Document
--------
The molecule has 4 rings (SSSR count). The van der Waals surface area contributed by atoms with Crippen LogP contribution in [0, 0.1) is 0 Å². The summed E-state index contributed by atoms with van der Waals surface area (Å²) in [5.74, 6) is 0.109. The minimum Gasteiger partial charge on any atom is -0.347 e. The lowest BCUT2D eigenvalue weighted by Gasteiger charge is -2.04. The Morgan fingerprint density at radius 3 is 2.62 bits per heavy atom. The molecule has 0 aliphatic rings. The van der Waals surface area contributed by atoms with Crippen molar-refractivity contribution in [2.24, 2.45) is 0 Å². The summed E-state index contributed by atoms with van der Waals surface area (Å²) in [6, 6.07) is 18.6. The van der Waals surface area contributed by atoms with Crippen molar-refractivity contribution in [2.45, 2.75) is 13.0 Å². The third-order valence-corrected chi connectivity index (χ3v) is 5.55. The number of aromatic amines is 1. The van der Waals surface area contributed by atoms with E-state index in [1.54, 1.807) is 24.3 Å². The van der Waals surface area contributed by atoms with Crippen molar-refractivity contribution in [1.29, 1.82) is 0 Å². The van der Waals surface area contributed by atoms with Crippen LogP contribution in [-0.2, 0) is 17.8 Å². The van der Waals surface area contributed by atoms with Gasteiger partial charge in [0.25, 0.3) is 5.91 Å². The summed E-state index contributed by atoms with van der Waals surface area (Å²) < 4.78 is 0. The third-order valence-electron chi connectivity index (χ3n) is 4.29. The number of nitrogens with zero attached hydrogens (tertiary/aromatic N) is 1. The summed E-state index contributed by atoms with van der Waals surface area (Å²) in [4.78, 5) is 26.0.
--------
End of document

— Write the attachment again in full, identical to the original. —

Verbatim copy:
The molecule has 4 rings (SSSR count). The van der Waals surface area contributed by atoms with Crippen LogP contribution in [0, 0.1) is 0 Å². The summed E-state index contributed by atoms with van der Waals surface area (Å²) in [5.74, 6) is 0.109. The minimum Gasteiger partial charge on any atom is -0.347 e. The lowest BCUT2D eigenvalue weighted by Gasteiger charge is -2.04. The Morgan fingerprint density at radius 3 is 2.62 bits per heavy atom. The molecule has 0 aliphatic rings. The van der Waals surface area contributed by atoms with Crippen molar-refractivity contribution in [2.24, 2.45) is 0 Å². The summed E-state index contributed by atoms with van der Waals surface area (Å²) in [6, 6.07) is 18.6. The van der Waals surface area contributed by atoms with Crippen molar-refractivity contribution in [2.45, 2.75) is 13.0 Å². The third-order valence-corrected chi connectivity index (χ3v) is 5.55. The number of aromatic amines is 1. The van der Waals surface area contributed by atoms with E-state index in [1.54, 1.807) is 24.3 Å². The van der Waals surface area contributed by atoms with Crippen molar-refractivity contribution in [1.29, 1.82) is 0 Å². The van der Waals surface area contributed by atoms with Crippen LogP contribution in [-0.2, 0) is 17.8 Å². The van der Waals surface area contributed by atoms with Gasteiger partial charge in [0.25, 0.3) is 5.91 Å². The summed E-state index contributed by atoms with van der Waals surface area (Å²) < 4.78 is 0. The third-order valence-electron chi connectivity index (χ3n) is 4.29. The number of nitrogens with zero attached hydrogens (tertiary/aromatic N) is 1. The summed E-state index contributed by atoms with van der Waals surface area (Å²) in [4.78, 5) is 26.0.